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The Physics of a Manual Transmission (or: Real Men Drive Manuals)



Let's just get this out of the way first: if it doesn't have three pedals and require both hands to drive, it's simply not a car. It's a sad, sad excuse for transportation.

A manual transmission lets the driver select which gear they would like to be in, and control how they shift. By depressing the clutch (operated by one's left foot), the engine is disconnected from the wheels. One can now use the gear shift lever to select an appropriate gear. The gear shift lever typically operates a set of selector forks in the transmission. These forks engage different gears, depending on the position of the gear shift lever.

One a gear is selected, one slowly lets the clutch out while increasing the amount of gas given to the engine. The clutch is essentially a plate connected to the engine and a plate connected to the wheels that mesh together. When the clutch pedal is to the floor, the plates are completely separated. By letting the clutch out, one slowly brings the plates together. It is incredibly important to let the clutch out slowly: when the clutch is in, the plates are likely rotating at different speeds. By bringing them into contact slowly, one allows slippage between them before full engagement takes over, which means that they can accelerate each other until they are rotating at the same speed.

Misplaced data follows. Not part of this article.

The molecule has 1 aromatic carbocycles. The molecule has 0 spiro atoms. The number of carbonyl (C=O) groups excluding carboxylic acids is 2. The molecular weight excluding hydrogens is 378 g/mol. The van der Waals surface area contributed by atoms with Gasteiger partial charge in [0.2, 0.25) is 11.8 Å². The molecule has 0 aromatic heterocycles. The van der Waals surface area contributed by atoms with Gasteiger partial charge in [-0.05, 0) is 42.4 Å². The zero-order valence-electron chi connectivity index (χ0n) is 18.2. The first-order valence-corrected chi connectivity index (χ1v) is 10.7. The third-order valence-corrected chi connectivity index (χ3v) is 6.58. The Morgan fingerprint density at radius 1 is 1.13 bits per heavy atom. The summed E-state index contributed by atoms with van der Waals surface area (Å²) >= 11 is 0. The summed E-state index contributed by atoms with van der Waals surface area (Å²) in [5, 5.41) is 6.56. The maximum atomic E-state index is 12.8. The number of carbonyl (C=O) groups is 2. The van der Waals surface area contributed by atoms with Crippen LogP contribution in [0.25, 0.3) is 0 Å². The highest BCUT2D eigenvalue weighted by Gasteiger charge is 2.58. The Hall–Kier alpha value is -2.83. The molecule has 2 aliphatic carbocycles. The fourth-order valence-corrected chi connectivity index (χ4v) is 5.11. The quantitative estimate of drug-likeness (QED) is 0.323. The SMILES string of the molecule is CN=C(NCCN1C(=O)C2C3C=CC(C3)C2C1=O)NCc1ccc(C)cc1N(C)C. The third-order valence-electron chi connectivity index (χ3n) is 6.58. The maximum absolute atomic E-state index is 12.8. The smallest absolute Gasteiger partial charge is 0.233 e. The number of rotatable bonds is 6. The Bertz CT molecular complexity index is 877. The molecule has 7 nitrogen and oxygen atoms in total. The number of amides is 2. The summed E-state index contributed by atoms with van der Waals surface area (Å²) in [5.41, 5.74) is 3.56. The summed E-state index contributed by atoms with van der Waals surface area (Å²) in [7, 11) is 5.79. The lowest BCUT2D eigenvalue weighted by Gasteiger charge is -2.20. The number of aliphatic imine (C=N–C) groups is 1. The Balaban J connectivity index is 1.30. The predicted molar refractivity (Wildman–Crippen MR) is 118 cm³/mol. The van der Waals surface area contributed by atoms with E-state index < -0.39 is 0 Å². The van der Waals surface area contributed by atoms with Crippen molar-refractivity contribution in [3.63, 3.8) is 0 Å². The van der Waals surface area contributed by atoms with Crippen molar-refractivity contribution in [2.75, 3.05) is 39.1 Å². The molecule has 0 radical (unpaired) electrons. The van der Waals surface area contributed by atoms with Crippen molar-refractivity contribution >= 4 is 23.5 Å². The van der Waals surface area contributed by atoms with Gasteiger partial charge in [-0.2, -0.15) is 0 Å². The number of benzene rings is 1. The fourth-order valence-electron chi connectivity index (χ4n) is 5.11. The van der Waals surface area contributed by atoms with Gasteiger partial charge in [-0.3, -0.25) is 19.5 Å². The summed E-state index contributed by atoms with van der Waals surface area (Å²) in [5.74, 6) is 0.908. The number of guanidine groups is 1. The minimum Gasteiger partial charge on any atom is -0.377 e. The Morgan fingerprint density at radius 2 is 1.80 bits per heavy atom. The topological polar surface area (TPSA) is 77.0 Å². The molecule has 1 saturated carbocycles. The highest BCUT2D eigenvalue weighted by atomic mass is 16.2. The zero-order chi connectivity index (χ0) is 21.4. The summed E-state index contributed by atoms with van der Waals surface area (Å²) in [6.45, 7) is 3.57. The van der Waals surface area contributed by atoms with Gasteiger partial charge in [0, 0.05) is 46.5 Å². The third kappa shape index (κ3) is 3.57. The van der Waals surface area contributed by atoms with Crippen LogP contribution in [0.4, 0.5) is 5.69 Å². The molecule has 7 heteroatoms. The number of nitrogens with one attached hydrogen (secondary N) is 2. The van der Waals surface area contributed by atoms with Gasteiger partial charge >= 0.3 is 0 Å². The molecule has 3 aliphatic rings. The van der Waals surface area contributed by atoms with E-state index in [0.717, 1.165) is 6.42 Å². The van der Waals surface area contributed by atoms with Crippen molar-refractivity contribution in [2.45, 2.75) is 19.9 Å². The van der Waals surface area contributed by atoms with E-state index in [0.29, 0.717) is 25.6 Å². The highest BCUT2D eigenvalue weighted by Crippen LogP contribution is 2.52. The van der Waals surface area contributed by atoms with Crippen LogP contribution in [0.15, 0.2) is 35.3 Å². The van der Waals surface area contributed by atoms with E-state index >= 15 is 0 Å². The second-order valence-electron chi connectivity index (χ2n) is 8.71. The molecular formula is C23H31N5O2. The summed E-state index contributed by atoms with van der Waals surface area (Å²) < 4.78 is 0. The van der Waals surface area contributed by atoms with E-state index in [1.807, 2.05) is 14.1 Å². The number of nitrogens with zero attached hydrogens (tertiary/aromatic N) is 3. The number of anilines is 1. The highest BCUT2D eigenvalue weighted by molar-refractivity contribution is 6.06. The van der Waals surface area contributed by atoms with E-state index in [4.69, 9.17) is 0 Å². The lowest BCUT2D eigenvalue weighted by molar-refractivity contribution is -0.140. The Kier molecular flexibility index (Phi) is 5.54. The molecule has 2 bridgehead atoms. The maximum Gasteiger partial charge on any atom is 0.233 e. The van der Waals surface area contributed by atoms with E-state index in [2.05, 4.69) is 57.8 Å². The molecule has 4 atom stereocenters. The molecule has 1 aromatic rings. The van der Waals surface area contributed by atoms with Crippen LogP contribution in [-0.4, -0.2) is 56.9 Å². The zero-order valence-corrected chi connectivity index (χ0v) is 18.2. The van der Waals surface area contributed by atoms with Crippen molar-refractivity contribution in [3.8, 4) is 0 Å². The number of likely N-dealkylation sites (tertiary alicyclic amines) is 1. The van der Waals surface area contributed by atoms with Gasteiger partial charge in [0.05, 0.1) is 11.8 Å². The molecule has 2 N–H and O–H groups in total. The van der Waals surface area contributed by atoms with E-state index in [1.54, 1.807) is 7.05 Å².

Increasing the amount of gas given to the engine while letting the clutch out makes one less likely to stall. Stalling occurs when the engine isn't producing enough power to continue to rotate, and so it simply seizes. This is deeply embarrassing, especially when it occurs at a busy red light (ask me how I know...). In letting the clutch out one is engaging a gear, and therefore increasing the load on the engine. Pushing the gas pedal in more lets the engine produce the power the transmission is now calling for.


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